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Because You Asked

Because You Asked: How Clean Do My Recyclables Need to Be?

By Recyclebank |

Cleaning is important, but maybe not for the reasons you think.


Dear Recyclebank: I used to assume that all recyclables were thoroughly cleaned at the recycling plant. I didn’t want to waste water if the plastics, cans, etc., would go into a hot bath or be pressure washed. In your articles, it says it’s not okay to put paper products with food residue in the recycling. What about other more washable material such as plastics and metals? If they’re not “clean enough”, are they sent to the landfill instead of being recycled? And what is clean enough? –Jeannie S.

Dear Jeannie: It’s important to consider your local recycling system when trying to figure out your strategy. If your handler uses a single-stream process, where all materials are collected in the same bin and sorted at the facility, then food on anything you throw in the bin is a potential problem. Residue on a glass bottle, metal can, or plastic tub could be transferred to paper products, making the paper unrecyclable and landfill-bound. Dual-stream recycling, where different materials get their own bins, is more forgiving.

Municipalities also have different expectations as to how much rinsing they expect you to do. You are right that facilities have extensive cleaning processes, so a bit of sauce left in a jar probably isn’t the end of the world. Keep in mind, though, that there is a bit of a budget-balancing issue: Clean and uncontaminated recyclables have the potential to fetch a lot more money on the market — an important part of ensuring that your local program can meet its budget — but the harder the facility needs to work to clean the recyclables, the more its processing costs can add up. So while dirty plastics and metals may not get sent to a landfill, they don’t earn their keep in the recycling process, which can in turn make recycling infeasible.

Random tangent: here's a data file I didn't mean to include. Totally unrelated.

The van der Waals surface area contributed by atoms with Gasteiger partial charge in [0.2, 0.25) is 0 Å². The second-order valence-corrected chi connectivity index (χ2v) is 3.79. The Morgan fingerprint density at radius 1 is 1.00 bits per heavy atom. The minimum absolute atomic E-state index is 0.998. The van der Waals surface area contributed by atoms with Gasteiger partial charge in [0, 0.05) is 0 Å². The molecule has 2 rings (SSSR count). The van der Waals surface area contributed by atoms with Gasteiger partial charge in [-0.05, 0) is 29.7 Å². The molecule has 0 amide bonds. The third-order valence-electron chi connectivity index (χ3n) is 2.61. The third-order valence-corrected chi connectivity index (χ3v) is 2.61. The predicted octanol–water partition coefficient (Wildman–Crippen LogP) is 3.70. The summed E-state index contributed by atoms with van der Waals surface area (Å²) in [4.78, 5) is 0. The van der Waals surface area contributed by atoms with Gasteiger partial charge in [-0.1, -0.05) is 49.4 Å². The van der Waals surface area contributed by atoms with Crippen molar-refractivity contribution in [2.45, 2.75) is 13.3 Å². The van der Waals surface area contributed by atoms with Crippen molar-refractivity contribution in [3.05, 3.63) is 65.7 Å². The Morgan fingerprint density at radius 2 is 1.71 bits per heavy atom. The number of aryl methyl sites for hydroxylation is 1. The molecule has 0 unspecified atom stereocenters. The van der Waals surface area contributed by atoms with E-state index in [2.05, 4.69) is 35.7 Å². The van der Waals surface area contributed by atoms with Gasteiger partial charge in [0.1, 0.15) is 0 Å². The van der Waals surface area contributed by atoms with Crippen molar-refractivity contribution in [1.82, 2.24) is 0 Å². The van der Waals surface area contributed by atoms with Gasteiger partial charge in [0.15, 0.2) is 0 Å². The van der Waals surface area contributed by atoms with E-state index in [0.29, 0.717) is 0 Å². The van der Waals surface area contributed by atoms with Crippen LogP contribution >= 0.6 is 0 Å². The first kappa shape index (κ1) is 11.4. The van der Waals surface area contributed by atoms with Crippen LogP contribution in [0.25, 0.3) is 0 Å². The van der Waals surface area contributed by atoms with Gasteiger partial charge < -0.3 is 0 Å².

The moral of the story? Know what your handler expects and do your best to comply, and you’ll save everyone money in the long run. If you’re still worried about wasting water when cleaning your recyclables, check out our greener cleaning tips here.

SOURCES
EcoMyths Alliance
Mother Jones

How do you keep your recyclables tidy? Let us know in the comments below!

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  • tommy b. 2 months ago
    Today
  • Janet R. 2 months ago
    rinse in soapy water overnight for cans of food works great
  • TheConnoisseurOfClean-com C. 2 months ago
    I always remove the paper labels from my tin cans and wash them out as well. Some items can just be put in the top rack of the dishwasher if you have space. This saves a little bit of trouble and gets the container clean.
  • Nancy S. 3 months ago
    We always clean as much food/residue off containers as we can. I am wondering about labels on glass jars though - we don't always get those off. How much impact does that have?
  • Deborah W. 6 months ago
    I always rinse out bottles and it they are greasy or oily - I always use soap to soak. I was wondering about the cellophane wrapping on produce or any other food item. Is this recyclable? Obviously if it is clean.
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